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Be Real

Authenticity and the future of eSports

Be Real

At the eSports and Casino Resorts conference in Las Vegas in October, one word was repeated over and over again by panelists and experts at the show: authenticity. Said one expert, “Millennials can smell a fake from 10 miles away, so unless the event you’re promoting is authentic, they’ll never show up.”

Others said millennials and eSports enthusiasts don’t trust casinos to start with, so anything a casino does in that field is going to have to be extra-authentic to be successful.

But wait, aren’t the millennials already coming to the casinos to frequent the high-priced nightclubs and lounges? Yes, explained the experts, but when you bring in the DJs and personalities that they recognize, those nightclubs survive and thrive.

It turns out that eSports has its own coterie of superstars. You and I probably have never heard of them, but according to the experts, the way to attract the eSports enthusiast is to bring those superstar players to the casino environment via special events, tournaments or meet-and-greets.

But who are these stars that are so recognizable? Like “Cher” or “Celine” or “Elton,” they all seem to go by single names, making it easy to ID them in the complicated world of eSports— FORG1VEN, Bjergsen, Darshan, Froggen, Wolf.

But the biggest star in the League of Legends tournaments, where all the aforementioned single names play, is Faker, real name Lee Sang-hyeok, a skinny 20-year-old Korean, who is a “marketable star,” according to a public relations staffer for the league. Faker, who doesn’t even speak English, has a Beatle haircut (finally, something I can relate to!) and recently held 15,000 eSports fans in Madison Square Garden spellbound as he vanquished his opponents. In a post-tournament press conference, the main topic was a new mouse he was using to vault to victory.

OK, this sounds authentic to me, but at the same time, it is gibberish to someone who hasn’t touched a video game since I became somewhat proficient in Pac Man in my misspent hours at the bar following my 10-hour shift dealing $5 blackjack.

So forgive me for asking, but how do you create something authentic that will appeal to the eSports players that you so dearly want to bring into the casino when you don’t even understand the jargon? Then it occurred to me that every event and promotion that you create has to be authentic, or the audience you are trying to attract will sniff it out early and either they’ll just show up for the free food, or they’ll stay home altogether.

During the last soccer (or football, for the true aficionado) World Cup event in Brazil, I remember a couple of casino promotions that confused it with American football, thinking it’s just another Super Bowl. Those casinos saw their promotions flop.

And when you’re booking entertainment, authenticity is crucial. A few years ago, a Las Vegas casino booked a big superstar from the ’70s for a short residency. The first night on stage the “star” pretty much told the audience he was just there for the money and hated Las Vegas. Clearly, there was no effective communication between the casino and the star on how valued the star was and how the audience was looking forward to the performance.

Even in the casino itself, the rules of the games are important to demonstrate authenticity. When a casino decides to switch to 6-5 blackjack from 3-2, it sends a signal to the serious blackjack player that you’re not important to me. Go find another game if you don’t like it. (Yes, this is a little pet peeve for me; changing the rules midstream is a terrible message to send to your customers.)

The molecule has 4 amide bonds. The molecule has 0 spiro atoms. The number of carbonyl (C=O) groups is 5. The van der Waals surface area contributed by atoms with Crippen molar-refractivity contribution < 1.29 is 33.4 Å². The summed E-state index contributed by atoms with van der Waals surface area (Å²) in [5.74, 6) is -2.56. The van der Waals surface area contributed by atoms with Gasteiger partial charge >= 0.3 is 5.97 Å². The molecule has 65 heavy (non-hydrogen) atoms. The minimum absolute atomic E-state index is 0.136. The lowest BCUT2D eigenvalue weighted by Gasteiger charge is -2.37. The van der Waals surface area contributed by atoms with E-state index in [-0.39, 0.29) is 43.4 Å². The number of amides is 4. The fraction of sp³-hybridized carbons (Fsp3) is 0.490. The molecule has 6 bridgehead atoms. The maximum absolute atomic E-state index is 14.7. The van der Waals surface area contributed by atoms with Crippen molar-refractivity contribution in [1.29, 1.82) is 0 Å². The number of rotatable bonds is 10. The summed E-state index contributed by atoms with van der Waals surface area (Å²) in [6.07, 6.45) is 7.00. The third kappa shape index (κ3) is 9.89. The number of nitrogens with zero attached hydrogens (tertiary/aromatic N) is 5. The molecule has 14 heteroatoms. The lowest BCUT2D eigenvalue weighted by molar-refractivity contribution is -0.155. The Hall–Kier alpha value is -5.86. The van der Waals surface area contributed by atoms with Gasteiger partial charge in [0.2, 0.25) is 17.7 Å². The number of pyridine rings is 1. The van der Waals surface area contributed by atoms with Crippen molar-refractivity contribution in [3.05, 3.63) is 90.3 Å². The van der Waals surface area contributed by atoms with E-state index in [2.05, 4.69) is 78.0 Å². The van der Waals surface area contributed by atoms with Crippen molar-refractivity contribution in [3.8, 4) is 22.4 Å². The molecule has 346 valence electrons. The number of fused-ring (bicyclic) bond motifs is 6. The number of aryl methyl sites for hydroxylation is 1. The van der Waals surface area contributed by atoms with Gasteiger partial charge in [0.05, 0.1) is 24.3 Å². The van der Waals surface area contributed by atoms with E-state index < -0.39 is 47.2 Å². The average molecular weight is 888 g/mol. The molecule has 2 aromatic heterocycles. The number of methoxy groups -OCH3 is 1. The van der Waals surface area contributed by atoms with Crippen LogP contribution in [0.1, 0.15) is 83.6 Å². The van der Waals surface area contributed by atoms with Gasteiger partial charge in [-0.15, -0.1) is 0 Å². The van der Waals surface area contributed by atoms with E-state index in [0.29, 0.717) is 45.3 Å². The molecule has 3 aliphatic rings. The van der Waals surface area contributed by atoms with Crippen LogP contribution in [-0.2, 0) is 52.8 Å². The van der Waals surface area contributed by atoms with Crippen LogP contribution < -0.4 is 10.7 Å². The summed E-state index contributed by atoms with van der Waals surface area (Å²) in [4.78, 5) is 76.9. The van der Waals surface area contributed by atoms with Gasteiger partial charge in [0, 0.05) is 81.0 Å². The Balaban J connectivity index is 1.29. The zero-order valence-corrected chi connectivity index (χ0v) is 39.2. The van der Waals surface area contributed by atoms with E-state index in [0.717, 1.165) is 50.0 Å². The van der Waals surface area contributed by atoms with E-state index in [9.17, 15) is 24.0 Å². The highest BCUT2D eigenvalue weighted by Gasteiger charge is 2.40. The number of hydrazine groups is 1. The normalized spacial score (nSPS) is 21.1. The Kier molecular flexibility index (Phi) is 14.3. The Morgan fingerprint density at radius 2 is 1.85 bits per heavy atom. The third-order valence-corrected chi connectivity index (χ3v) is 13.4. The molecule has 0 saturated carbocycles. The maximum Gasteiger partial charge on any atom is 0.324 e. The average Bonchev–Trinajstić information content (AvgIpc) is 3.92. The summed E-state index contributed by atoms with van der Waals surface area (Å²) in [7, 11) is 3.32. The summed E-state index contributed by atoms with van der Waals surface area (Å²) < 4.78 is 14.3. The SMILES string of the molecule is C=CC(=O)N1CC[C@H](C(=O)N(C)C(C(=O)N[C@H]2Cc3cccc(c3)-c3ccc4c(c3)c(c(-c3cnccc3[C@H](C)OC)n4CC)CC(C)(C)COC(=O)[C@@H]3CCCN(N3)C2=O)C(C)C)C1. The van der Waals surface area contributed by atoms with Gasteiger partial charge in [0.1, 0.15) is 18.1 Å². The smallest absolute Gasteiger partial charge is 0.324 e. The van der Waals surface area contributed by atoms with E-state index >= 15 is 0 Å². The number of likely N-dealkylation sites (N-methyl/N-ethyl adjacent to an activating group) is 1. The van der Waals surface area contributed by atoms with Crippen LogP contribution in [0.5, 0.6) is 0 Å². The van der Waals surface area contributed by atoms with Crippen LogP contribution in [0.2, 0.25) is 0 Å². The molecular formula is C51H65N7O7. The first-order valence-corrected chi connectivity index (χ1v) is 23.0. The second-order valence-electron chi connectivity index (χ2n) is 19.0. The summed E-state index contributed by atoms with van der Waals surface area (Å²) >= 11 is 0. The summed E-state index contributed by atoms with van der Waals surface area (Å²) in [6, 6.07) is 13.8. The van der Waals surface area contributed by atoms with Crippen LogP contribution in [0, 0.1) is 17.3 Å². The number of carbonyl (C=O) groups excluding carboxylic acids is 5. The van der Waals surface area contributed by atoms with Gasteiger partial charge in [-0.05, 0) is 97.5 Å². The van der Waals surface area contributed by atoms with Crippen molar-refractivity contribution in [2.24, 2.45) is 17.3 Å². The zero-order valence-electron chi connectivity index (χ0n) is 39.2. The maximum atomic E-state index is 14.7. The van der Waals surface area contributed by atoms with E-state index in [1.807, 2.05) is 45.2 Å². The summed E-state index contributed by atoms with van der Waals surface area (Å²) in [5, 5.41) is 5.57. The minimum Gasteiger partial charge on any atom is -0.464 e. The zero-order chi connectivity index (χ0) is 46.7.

There was lots of speculation at the eSports conference on the possibility of betting on eSports. The most interesting concept, in my opinion, is head-to-head matchups. Like the best poker players, the top eSports gamers can challenge all comers. A casino may have resident eSports superstars who, like the gunslingers of the Wild West, stare down their opponents, who may be quaking in the their boots. And like poker, the casino will take a rake.

But the prospect of betting on eSports teams is a bit more problematic. You might think that it’s just an extension of sports betting, but it’s going to take some time to convince me (and regulators, as well, I assume) about the integrity of eSports. Who can tell if you fail to kill a dragon or shoot the villain if it was a mistake or match-fixing? Not to mention, like Faker, many members of the eSports teams are under 21.

Whatever the decision, authenticity and integrity go hand in hand. Doesn’t matter if it’s eSports, entertainment or promotions, casino executives need to pay attention to understand that the players respond to their campaigns with enthusiasm, interest and the belief that they are valued. Let’s be authentic, please.

Roger Gros is publisher of Global Gaming Business, the industry's leading gaming trade publication, and all its related publications. Prior to joining Global Gaming Business, Gros was president of Inlet Communications, an independent consulting firm. He was vice president of Casino Journal Publishing Group from 1984-2000, and held virtually every editorial title during his tenure. Gros was editor of Casino Journal, the National Gaming Summary and the Atlantic City Insider, and was the founding editor of Casino Player magazine. He was a co-founder of the American Gaming Summit and the Southern Gaming Summit conferences and trade shows. He is the author of the best-selling book, How to Win at Casino Gambling (Carlton Books, 1995), now in its fourth edition. Gros was named "Businessman of the Year" for 1998 by the Greater Atlantic City Chamber of Commerce, and received the Lifetime Achievement Award from the American Gaming Association in 2012.

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